With Bordeaux 2010 en primeur prices eclipsing last year's offerings, American merchants worry about the ability to sell mid-level wines whose prices are higher than ever.
JJ Buckley: some wines not compelling enough
As has been the case with previous vintages, the market for the blue chip wines seems solid, but wines a bit further down the pecking order are struggling.
The first growths and their Right Bank equivalents ‘will sell at any price’, Chris Adams of importer Sherry Lehman in New York said.
But the problem is in the mid range, ‘where wines that used to be $50-$60 a few years ago now come out between $100-120.’ The poor euro-dollar exchange rate compounds this problem, he added.
Too many wines are reaching ‘dangerous’ price levels, Shaun Bishop of JJ Buckley in California said. ‘I think people really do want to buy the wines, but too few wines in this campaign so far offer compelling prices for what the consumer expects to be in the bottle.’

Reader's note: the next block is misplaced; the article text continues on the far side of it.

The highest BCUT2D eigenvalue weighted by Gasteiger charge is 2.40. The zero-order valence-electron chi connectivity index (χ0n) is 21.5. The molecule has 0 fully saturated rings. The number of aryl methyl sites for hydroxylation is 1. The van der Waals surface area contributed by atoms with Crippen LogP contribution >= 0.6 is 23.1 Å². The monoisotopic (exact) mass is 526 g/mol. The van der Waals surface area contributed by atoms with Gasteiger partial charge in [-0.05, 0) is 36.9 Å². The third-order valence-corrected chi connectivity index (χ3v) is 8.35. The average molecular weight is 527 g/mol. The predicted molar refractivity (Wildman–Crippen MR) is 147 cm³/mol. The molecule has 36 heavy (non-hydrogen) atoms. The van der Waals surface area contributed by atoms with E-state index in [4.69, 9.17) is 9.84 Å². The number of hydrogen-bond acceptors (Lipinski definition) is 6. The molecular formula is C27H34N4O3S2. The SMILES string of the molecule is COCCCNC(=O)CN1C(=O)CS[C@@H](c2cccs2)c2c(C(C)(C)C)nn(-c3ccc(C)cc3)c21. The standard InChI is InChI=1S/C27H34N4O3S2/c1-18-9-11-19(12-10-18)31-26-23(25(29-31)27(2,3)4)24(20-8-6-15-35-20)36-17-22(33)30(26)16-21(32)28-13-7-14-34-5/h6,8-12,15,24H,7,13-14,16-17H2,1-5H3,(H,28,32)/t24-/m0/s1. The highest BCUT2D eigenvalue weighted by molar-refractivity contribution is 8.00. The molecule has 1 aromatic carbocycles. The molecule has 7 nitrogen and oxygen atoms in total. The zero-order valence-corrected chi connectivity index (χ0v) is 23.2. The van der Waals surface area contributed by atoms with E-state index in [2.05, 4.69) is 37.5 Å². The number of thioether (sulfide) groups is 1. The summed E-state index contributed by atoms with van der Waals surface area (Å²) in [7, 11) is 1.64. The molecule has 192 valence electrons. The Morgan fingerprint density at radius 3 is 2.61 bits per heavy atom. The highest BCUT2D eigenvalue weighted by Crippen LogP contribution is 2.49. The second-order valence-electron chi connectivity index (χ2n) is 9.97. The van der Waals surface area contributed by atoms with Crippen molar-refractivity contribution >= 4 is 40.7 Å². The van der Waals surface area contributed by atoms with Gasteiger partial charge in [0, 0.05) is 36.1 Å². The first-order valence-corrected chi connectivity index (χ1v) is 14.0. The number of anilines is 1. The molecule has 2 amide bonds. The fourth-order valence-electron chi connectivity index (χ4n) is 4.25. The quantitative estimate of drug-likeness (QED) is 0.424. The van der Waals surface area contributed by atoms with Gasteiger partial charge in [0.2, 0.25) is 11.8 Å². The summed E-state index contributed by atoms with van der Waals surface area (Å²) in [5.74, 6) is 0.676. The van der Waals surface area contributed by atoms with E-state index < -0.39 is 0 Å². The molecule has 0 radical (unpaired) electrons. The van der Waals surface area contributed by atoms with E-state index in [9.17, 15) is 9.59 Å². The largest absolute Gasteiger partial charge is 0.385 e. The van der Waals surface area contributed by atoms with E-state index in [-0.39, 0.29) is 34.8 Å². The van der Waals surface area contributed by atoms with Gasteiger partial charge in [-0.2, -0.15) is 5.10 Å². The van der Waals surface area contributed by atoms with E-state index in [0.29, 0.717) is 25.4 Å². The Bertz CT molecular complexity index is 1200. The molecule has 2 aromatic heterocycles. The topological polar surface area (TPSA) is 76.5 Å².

Both Adams and Bishop expressed dismay at the 2010 price of Chateau Smith Haut Lafitte, for example. The respected Pessac Leognan property came out at €77 and is retailing at over €100 a bottle.
Still, potential 100-point Parker wines, such as Chateau Pontet Canet, will sell, regardless of the price increases, Bishop predicted.
‘We sold 30% more of Pontet Canet at a higher price in 2010 in the first two days since its release than we did of the 2009 in the first two days of its release,’ said Bishop.
Long-time Washington DC importer Elliot Staren of Wide World of Wines said that he is buying less this year. ‘We are buying so far, but being much more selective.’
Written by Panos Kakaviatos